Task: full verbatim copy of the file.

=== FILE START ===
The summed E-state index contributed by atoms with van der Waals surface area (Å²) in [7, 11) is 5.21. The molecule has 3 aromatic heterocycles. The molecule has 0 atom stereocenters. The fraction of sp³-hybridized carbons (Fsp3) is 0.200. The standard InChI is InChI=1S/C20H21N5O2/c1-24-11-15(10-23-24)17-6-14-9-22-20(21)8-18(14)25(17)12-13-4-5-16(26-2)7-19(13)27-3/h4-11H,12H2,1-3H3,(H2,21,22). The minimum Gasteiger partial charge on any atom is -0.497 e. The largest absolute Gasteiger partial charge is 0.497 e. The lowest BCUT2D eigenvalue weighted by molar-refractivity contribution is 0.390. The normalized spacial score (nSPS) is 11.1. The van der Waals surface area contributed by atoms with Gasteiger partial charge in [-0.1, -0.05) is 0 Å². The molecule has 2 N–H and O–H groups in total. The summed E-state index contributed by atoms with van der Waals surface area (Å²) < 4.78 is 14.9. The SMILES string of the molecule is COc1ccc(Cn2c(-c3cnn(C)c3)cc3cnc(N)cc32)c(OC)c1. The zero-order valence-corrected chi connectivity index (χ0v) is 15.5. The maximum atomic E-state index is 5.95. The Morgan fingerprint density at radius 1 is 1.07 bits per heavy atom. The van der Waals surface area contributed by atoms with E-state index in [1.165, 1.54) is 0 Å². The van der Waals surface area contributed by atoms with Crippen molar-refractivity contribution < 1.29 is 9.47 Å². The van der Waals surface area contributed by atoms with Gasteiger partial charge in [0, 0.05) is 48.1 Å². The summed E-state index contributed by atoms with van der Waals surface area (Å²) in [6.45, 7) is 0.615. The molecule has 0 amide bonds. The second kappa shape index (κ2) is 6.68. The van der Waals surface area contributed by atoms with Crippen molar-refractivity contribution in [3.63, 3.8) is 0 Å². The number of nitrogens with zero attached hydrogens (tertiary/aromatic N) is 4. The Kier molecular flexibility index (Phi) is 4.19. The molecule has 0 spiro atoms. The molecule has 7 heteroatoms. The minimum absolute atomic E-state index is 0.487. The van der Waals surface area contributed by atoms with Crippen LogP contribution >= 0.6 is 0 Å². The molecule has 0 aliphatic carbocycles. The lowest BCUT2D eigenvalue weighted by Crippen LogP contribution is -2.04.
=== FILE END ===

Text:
The summed E-state index contributed by atoms with van der Waals surface area (Å²) in [7, 11) is 5.21. The molecule has 3 aromatic heterocycles. The molecule has 0 atom stereocenters. The fraction of sp³-hybridized carbons (Fsp3) is 0.200. The standard InChI is InChI=1S/C20H21N5O2/c1-24-11-15(10-23-24)17-6-14-9-22-20(21)8-18(14)25(17)12-13-4-5-16(26-2)7-19(13)27-3/h4-11H,12H2,1-3H3,(H2,21,22). The minimum Gasteiger partial charge on any atom is -0.497 e. The largest absolute Gasteiger partial charge is 0.497 e. The lowest BCUT2D eigenvalue weighted by molar-refractivity contribution is 0.390. The normalized spacial score (nSPS) is 11.1. The van der Waals surface area contributed by atoms with Gasteiger partial charge in [-0.1, -0.05) is 0 Å². The molecule has 2 N–H and O–H groups in total. The summed E-state index contributed by atoms with van der Waals surface area (Å²) < 4.78 is 14.9. The SMILES string of the molecule is COc1ccc(Cn2c(-c3cnn(C)c3)cc3cnc(N)cc32)c(OC)c1. The zero-order valence-corrected chi connectivity index (χ0v) is 15.5. The maximum atomic E-state index is 5.95. The Morgan fingerprint density at radius 1 is 1.07 bits per heavy atom. The van der Waals surface area contributed by atoms with E-state index in [1.165, 1.54) is 0 Å². The van der Waals surface area contributed by atoms with Crippen molar-refractivity contribution < 1.29 is 9.47 Å². The van der Waals surface area contributed by atoms with Gasteiger partial charge in [0, 0.05) is 48.1 Å². The summed E-state index contributed by atoms with van der Waals surface area (Å²) in [6.45, 7) is 0.615. The molecule has 0 amide bonds. The second kappa shape index (κ2) is 6.68. The van der Waals surface area contributed by atoms with Crippen molar-refractivity contribution in [3.63, 3.8) is 0 Å². The number of nitrogens with zero attached hydrogens (tertiary/aromatic N) is 4. The Kier molecular flexibility index (Phi) is 4.19. The molecule has 0 spiro atoms. The molecule has 7 heteroatoms. The minimum absolute atomic E-state index is 0.487. The van der Waals surface area contributed by atoms with Crippen LogP contribution >= 0.6 is 0 Å². The molecule has 0 aliphatic carbocycles. The lowest BCUT2D eigenvalue weighted by Crippen LogP contribution is -2.04.